News

Chief Judge Sharp to Resign, Launch New Practice

Chief U.S. District Judge Kevin H. Sharp resigned today, the Tennessean reports. The Nashville judge confirmed to the newspaper that he has submitted his resignation letter to President Donald Trump, whose administration will now need to nominate two people to federal judgeships in the Middle District of Tennessee. Judge Todd Campbell announced last fall that he would be taking senior status. The Nashville Post reports that Sharp will shift his focus to opening a Nashville office for Sanford Heisler, an employment and public interest law firm that has two offices on each coast.
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Burst Pipe Floods Memphis Federal Building

A pipe burst over the weekend at the Federal Building in Memphis, leading to the closure of the clerk's office through Wednesday. Courtroom proceedings for Memphis judges will continue as scheduled, and the grand jury session scheduled for Tuesday will go forward. Counsel will be notified of scheduling changes.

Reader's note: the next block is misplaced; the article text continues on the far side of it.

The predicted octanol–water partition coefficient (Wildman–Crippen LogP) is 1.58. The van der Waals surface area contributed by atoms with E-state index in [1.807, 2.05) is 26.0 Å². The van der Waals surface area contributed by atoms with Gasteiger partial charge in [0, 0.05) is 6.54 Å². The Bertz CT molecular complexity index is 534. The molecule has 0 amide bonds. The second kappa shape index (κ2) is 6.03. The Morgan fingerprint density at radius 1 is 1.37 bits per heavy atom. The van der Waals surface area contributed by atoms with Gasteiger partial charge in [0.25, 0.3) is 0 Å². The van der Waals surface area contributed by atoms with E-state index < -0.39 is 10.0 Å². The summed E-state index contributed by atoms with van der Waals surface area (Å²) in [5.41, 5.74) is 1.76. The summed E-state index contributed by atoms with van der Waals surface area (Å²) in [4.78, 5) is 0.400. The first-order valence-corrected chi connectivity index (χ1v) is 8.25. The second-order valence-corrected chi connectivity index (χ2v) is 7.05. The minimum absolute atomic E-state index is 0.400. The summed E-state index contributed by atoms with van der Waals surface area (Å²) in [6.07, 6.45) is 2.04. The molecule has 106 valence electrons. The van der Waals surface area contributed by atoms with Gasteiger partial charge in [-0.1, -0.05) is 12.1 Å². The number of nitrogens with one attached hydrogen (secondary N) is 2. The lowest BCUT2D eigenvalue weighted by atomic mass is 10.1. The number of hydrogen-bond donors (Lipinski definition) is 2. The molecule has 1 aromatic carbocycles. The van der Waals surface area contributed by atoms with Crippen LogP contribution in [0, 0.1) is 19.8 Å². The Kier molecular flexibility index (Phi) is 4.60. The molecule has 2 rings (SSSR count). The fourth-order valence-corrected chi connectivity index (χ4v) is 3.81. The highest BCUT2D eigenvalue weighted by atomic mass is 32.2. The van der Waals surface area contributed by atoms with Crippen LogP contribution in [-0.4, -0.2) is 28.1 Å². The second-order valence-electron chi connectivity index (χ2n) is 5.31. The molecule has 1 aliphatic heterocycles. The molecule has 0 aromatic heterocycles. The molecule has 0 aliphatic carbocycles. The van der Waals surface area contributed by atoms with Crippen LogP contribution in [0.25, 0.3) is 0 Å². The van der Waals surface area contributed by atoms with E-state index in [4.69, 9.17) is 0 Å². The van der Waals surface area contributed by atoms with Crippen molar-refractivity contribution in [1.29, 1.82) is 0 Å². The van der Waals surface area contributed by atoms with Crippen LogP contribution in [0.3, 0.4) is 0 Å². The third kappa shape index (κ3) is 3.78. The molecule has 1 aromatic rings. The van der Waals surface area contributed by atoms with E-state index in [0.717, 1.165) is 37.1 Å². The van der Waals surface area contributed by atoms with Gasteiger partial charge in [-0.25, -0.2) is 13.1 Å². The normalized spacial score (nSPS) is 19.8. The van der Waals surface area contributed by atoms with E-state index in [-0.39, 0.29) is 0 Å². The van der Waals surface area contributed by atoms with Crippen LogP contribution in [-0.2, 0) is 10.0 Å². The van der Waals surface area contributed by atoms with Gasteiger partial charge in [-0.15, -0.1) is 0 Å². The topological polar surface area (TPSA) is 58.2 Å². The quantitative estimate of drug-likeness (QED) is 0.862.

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Obama Cuts Sentences for Hundreds More

President Barack Obama today reduced or eliminated the sentences of hundreds more drug offenders, CNN reports. The move brings his total commutations to 1,385 individuals, the vast majority of whom have been serving mandatory minimum sentences for crimes related to distribution or production of narcotics. The group approved today also included Chelsea Manning, who was convicted of passing classified information to WikiLeaks, and James Cartwright, the former vice chairman of the U.S. Joint Chiefs of Staff, who was convicted of making false statements to investigators when questioned about leaking classified information to two journalists. The Washington Post reported yesterday that Justice Department officials have been working nonstop to complete their review of more than 16,000 clemency petitions filed by federal prisoners.